Anneeda Pekeur (33) from Montagu in the Western Cape is the proud mother of three-year-old Evan John. However, her journey to motherhood was not easy as Pekeur has stage 4 endometriosis, which makes it difficult to fall pregnant.
She had several surgeries and medical procedures and took various medications, but still did not get pregnant. Eventually, she and her husband ran out of money for the costly treatments and had to accept that Pekeur would not be able to carry their child. Instead of abandoning the idea of being a mom, Pekeur adopted little Evan.
“Endometriosis is found in 3-10% of women in their reproductive years, 30% of women with infertility and 30% of women with chronic pelvic pain,” says the national spokesperson for the Department of Health, Foster Mohale.
The disorder – which sees the tissues that line the inside of the uterus (womb) growing outside of the uterus – mostly affects ovaries or fallopian tubes.
Pekeur started Anneeda’s Endo Outreach Project in 2015 because of how alone she felt when she was told she had endometriosis. She lost weight, had abdominal and joint pain, cramps, fatigue and heavy bleeding – and felt that no one understood what she was going through. She wanted to help raise awareness about the condition and motivate other women to seek help and share their stories.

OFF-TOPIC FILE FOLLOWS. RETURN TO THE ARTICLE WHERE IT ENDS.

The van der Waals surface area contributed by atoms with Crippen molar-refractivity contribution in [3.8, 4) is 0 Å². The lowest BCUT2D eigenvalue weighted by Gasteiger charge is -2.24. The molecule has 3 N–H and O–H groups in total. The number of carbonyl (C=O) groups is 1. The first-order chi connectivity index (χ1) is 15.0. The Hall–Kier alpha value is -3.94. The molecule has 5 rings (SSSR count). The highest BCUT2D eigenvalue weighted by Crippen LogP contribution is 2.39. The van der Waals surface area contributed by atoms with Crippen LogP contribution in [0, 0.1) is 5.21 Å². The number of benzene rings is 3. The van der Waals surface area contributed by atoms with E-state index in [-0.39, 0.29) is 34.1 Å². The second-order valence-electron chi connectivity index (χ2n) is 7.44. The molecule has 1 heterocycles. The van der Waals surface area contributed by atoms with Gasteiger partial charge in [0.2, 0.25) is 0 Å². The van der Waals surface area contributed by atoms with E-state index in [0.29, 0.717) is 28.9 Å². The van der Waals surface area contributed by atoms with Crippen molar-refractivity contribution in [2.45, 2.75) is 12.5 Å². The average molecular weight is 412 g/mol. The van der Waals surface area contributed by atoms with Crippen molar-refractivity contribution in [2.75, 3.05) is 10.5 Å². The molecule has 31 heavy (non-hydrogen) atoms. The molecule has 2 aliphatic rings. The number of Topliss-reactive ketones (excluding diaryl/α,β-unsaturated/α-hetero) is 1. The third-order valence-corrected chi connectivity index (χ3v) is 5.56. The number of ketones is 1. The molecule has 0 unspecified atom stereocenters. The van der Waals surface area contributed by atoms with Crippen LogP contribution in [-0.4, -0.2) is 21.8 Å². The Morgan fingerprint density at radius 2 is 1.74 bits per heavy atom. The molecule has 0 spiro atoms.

“They do not have to suffer alone and feel ashamed,” she says.
In addition to her endometriosis support work, Pekeur wants to feed and uplift her community. At least once a month, she hands out care packages containing basic toiletries to those in need. Although she mostly funds this work herself, she says her family help when needed.
In the past three years, Pekeur has assisted over 75 women with care packages and knowledge on women’s health and well-being.
Her message to women is to seek medical care and advice when they are worried about their health and to take care of themselves.
Common endometriosis symptoms:
- Painful periods
- Pain during intercourse
- Chronic pelvic pain
- Heavy bleeding during periods.
If you think you have endometriosis, visit your local clinic.
For more information about Anneeda’s Endo Outreach Project, email firstname.lastname@example.org or visit her personal Facebook page.